6 Reasons People Continue to Use Drugs, Regardless of the Consequences

Reading Time: 3 Minutes

Society harshly judges those who are addicted to drugs, especially those who “had a bright future ahead” or “lived a successful life.”

Addiction does not discriminate and can affect individuals of all ages, ethnicities, and social classes.

Unfortunately, many people do not understand the power of addiction and how it can ruin marriages, cause financial hardships, even result in jail sentences for the most levelheaded adults who grew with strong support systems.

It is common to hear questions such as:

“Why can’t they just quit”?

“Why didn’t their treatment work?”

“Why do they continue to make poor choices”?

Unfortunately, there is no clear-cut answer to any of these questions. There are multiple deep layers as to why the addiction occurred in the first place.

Once an individual becomes involved with the struggles of addiction, many factors make breaking the cycle incredibly difficult:
1) Self-Medication

Many individuals begin using drugs, especially prescription opioids, to help with pain or a chronic physical or mental illness.

Heroin often replaces prescription opioids among individuals who are struggling with physical pain that may be the result of a chronic injury or disease such as arthritis or a traumatic accident.

Alcohol and benzodiazepines (Xanax, for example) induce a state of relaxation and euphoria for many.

After a tragic accident or an intolerable traumatic event, many individuals will turn to these substances to numb their emotional and physical pain.
2) Tolerance

Over time, the brain adjusts to alcohol and drugs, resulting in anxiety and irritability and developing a tolerance.


Instead of drinking alcohol and using drugs to numb the physical or emotional pain, individuals must drink or use drugs to feel “normal” because they have acquired a tolerance.

Alcohol and drugs are often used to cope with depression, bipolar disorder, eating disorders or anxiety disorders and therefore discontinuing the use of these substances can unbury signs and symptoms associated with these underlying mental health disorders.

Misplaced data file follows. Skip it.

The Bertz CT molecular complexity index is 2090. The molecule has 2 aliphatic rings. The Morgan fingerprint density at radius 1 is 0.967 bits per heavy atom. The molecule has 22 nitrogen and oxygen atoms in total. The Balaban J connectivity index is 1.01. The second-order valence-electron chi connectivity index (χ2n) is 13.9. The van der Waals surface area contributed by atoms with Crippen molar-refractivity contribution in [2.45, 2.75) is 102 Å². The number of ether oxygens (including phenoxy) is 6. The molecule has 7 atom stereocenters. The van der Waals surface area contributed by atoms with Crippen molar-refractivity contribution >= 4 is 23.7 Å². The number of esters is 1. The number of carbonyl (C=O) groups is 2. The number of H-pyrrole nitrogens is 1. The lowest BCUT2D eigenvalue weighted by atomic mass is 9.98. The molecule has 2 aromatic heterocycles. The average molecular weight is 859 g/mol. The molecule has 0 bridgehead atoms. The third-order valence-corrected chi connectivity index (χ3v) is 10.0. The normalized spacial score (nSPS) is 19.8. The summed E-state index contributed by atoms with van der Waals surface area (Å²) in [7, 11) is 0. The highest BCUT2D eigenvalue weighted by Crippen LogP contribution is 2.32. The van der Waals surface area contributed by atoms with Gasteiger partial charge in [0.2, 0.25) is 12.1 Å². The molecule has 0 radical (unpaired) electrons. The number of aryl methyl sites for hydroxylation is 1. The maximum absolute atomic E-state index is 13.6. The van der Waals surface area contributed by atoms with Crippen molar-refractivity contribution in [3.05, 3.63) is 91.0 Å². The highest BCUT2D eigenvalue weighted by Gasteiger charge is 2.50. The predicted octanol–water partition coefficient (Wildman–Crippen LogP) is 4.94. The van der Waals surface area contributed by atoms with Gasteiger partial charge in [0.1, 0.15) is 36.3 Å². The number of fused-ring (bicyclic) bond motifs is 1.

3) Lack of Alternative Reward

Drug use triggers the reward center in the brain resulting in a surge of dopamine, which leads to euphoria.

Although these feelings of euphoria are brief and the consequences of drug abuse far outweigh the pleasurable effects, individuals still choose to use substances of abuse because they often do not have an alternative reward.

Individuals who struggle financially are usually deprived of pleasurable options and therefore are even more prone to continual non-prescribed drug use as a means for a reward.
4) Stress

Research has shown that there is a strong link between stress and drug abuse. Drugs and alcohol are often used as unhealthy coping mechanisms to deal with stress.

Traumatic events, including adverse childhood experiences, physical and sexual abuse, neglect, domestic violence, and family dysfunction, are associated with an increased risk for addiction.

These traumatic events often lead to high levels of emotional stress that can result in a loss of control and lead to impulsive behaviors such as drug addiction as a way to seek instant gratification or an escape from reality.
5) Cravings and Withdrawals

Many drugs of abuse, specifically alcohol, benzodiazepines, and opioids, all have dangerous and severe withdrawal effects when an individual stops using.

As a result, many individuals will continue to use to prevent painful withdrawal symptoms.

Professional drug addiction treatment is often necessary to safely wean individuals off of drugs of abuse.

Quitting cold turkey is not only futile but can be dangerous, and as a result, many individuals would instead continue to use than to undergo the withdrawal process.

Additionally, cravings for drugs of abuse become stronger as time goes by since the brain becomes rewired and dependent on the euphoric feelings associated with addiction.
6) Impaired Insight

Chronic drug abuse results in brain changes that impair specific areas such as the frontal cortex and the insular cortex, which are responsible for impulse control, decision-making, and emotional response.

As a result, individuals who are addicted to drugs will have impaired insight and will not view their addiction as a problem.

They also may engage in reckless behavior that could cost them their job, relationships and even in their lives.

Many individuals will be in denial about their addiction because they believe that they do not have a problem due to their poor insight.
Seking Help for An Addiction? Akua Is Here for You.

Individuals who have a chronic addiction will often be slow to seek professional help because of the above-listed roadblocks.

As a result, it is essential for healthcare professionals, friends, and family to step in and try to have a healthy intervention with their loved ones.

If your loved one is battling an addiction, it is vital to stay strong, have patience, be gentle with them, and continue to try to get them into treatment.

Akua Mind & Body is a substance abuse and mental health treatment center offering multiple levels of care which include detox programs, residential treatment, and outpatient programs throughout California.
Call our 24/7 admissions helpline today!

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